Ubuntu for Entrepreneurs: 15 Business Apps for Our Favorite OS

Tuesday, August 28, 2007 at 3:34pm by Site Administrator

With the entire biz-world buzzing about cause marketing and corporate responsibility, it’s no surprise that in the truest democracy on the planet – the World Wide Web – Netizens have adopted Open Source as their moral code. Not only have many migrated to open-source applications like FireFox and OpenOffice from their Microsoft counterparts, but more and more people are making the leap to Linux, fueling its rise as one of the most powerful influences in computing today – consumer demand even forced Dell to finally offer factory-installed Linux PCs.

In fact, Mr. Chairman and CEO Michael Dell himself uses the Feisty Fawn version of Ubuntu Linux at home on his Dell Precision M90 laptop. And who wouldn’t want to be like Mike? Ubuntu‘s easy installation, configuration, and support community have shaped it into what is probably the most popular personal distribution. For entrepreneurs, the widespread adoption of Ubuntu – and offshoots like Xubuntu, which uses the Xfce desktop environment and is lighter on system requirements – mean greater flexibility and cost savings. Not only is open source free, but you can avoid app bloat by picking and using (or even mashing up!) exactly what you need to run your business.

Like Mike, it is easy to understand why many entrepreneurs have crossed over Ubuntu Linux. With the ease of adoption and business utility of the following apps. And when you’re bootstrapping, who can argue with the open source promise of always free?

  1. Automatix

    In technologese, Automatix is a free graphical package manager for the installation, un-installation and configuration of the most commonly requested applications in Debian-based Linux operating systems. That translates roughly to say Automatix is a great tool to help beginners get their machine up and running quickly instead of spending billable hours trying to learn Linux from the ground up. As you evolve into an Ubuntu-guru, you may find you don’t need it anymore; but if you’re just getting started and want to quickly add tools like Skype or Google Earth, Automatix is the way to go.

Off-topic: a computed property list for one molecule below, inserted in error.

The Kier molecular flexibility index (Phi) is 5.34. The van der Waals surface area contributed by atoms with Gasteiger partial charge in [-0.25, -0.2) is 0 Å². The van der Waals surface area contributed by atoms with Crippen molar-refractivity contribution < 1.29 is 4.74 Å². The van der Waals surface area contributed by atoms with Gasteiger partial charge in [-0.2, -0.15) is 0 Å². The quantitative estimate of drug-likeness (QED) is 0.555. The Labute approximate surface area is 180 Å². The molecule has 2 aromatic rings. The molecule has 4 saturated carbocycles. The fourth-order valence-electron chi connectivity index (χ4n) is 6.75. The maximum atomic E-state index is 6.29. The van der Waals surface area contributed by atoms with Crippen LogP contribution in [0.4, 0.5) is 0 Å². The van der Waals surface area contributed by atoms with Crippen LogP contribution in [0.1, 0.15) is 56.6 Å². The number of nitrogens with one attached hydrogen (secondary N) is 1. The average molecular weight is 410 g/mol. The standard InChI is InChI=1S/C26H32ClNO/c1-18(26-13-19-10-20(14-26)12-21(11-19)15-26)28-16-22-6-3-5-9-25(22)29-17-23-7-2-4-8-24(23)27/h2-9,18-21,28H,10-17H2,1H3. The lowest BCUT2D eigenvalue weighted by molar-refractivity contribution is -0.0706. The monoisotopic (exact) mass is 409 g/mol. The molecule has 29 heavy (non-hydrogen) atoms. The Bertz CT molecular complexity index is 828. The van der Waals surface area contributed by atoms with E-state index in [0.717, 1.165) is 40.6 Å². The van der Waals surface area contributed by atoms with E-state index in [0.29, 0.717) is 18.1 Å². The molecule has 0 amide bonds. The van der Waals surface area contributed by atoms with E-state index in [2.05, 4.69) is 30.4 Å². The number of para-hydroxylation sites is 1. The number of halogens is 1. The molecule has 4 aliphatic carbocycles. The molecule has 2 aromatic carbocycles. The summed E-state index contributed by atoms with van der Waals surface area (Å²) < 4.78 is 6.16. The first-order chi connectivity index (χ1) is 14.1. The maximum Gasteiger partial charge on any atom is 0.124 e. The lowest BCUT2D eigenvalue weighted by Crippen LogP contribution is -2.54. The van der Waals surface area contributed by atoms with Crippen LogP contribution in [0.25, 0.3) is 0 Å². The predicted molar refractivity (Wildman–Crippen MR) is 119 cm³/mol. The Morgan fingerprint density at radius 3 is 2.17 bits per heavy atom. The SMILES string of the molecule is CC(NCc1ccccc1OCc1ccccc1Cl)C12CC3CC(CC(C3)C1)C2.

2. Firestarter

    When your most important assets, like client files and accounting records, are stored on your computer, security becomes a top priority. With helpful options like viewing active network connections and real time events, defining inbound and outbound access policy, and whitelisting or blacklisting traffic, the Firestarter firewall is a must-have in your defense arsenal.

  3. KDE Kontact

    Entrepreneurs must be experts at juggling all the minutiae of business and daily life. To keep all balls flying high use KDE Kontact Personal Information Manager to organize and manage your business. Kontact is a fully customizable alternative to MS Outlook that unites mature KDE applications, like Kmail‘s shared email folders, Kolab groupware, KOrganizer calendar sharing, KNotes sticky notes, and Google synchronization into one comprehensive suite.

  4. KMyMoney

    A contender for SourceForge.net’s 2007 Community Choice Awards, KMyMoney is a free, easy to use, personal finance manager for KDE. It provides all the same important features found in commercially-available personal finance managers like Quicken or MSMoney. For entrepreneurs, KMyMoney strives to be the easiest open source personal finance manager to use for tracking profits and loss; and it’s easy to transition to use since it follows traditional double entry accounting principles.

  5. CrossOver Office

    Here is the methadone for your Microsoft Office addiction. If you find it impossible to quit Microsoft cold turkey, CrossOver will enable you to install popular Windows productivity applications and browser plugins – including programs like Adobe Photoshop, Dreamweaver, Quicken, QuickBooks, and Lotus Notes – in Ubuntu without needing a Microsoft operating system CD or license. It includes a simple user-friendly interface and integrates directly with the Ubuntu/Kubuntu environment. You just click the application icon or name to launch exactly as you would in Windows. And even better than its contenders, any documents created using CrossOver Office applications may be opened and edited with other native Linux programs, such as OpenOffice or GIMP, so you can eventually wean yourself away to full open source freedom. The downside? CrossOver Office is only free for evaluation for 30 days, so be prepared to shell out $39.95 for a license from Codeweavers when the trial expires.

  6. Skype